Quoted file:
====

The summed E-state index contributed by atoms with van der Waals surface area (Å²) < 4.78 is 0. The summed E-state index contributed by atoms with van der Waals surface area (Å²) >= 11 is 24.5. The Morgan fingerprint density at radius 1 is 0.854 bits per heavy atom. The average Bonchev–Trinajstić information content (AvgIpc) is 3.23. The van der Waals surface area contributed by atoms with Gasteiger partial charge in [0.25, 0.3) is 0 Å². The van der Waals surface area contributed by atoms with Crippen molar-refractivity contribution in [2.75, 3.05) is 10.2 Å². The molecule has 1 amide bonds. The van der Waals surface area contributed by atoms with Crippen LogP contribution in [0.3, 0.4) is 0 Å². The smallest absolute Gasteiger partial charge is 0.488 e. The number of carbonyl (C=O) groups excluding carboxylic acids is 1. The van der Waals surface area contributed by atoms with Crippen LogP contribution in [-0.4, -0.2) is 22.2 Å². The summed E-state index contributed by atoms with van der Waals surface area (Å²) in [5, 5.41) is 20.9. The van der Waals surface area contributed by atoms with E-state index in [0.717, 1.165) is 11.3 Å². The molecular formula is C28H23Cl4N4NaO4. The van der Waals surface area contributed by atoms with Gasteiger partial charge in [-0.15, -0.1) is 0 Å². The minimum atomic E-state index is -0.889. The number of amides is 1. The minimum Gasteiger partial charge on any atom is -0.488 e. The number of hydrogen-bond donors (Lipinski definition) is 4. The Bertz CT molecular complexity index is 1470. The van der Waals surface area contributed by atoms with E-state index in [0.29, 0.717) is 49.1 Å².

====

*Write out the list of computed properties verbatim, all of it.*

The summed E-state index contributed by atoms with van der Waals surface area (Å²) < 4.78 is 0. The summed E-state index contributed by atoms with van der Waals surface area (Å²) >= 11 is 24.5. The Morgan fingerprint density at radius 1 is 0.854 bits per heavy atom. The average Bonchev–Trinajstić information content (AvgIpc) is 3.23. The van der Waals surface area contributed by atoms with Gasteiger partial charge in [0.25, 0.3) is 0 Å². The van der Waals surface area contributed by atoms with Crippen molar-refractivity contribution in [2.75, 3.05) is 10.2 Å². The molecule has 1 amide bonds. The van der Waals surface area contributed by atoms with Crippen LogP contribution in [0.3, 0.4) is 0 Å². The smallest absolute Gasteiger partial charge is 0.488 e. The number of carbonyl (C=O) groups excluding carboxylic acids is 1. The van der Waals surface area contributed by atoms with Crippen LogP contribution in [-0.4, -0.2) is 22.2 Å². The summed E-state index contributed by atoms with van der Waals surface area (Å²) in [5, 5.41) is 20.9. The van der Waals surface area contributed by atoms with E-state index in [0.717, 1.165) is 11.3 Å². The molecular formula is C28H23Cl4N4NaO4. The van der Waals surface area contributed by atoms with Gasteiger partial charge in [-0.15, -0.1) is 0 Å². The minimum atomic E-state index is -0.889. The number of amides is 1. The minimum Gasteiger partial charge on any atom is -0.488 e. The number of hydrogen-bond donors (Lipinski definition) is 4. The Bertz CT molecular complexity index is 1470. The van der Waals surface area contributed by atoms with E-state index in [0.29, 0.717) is 49.1 Å².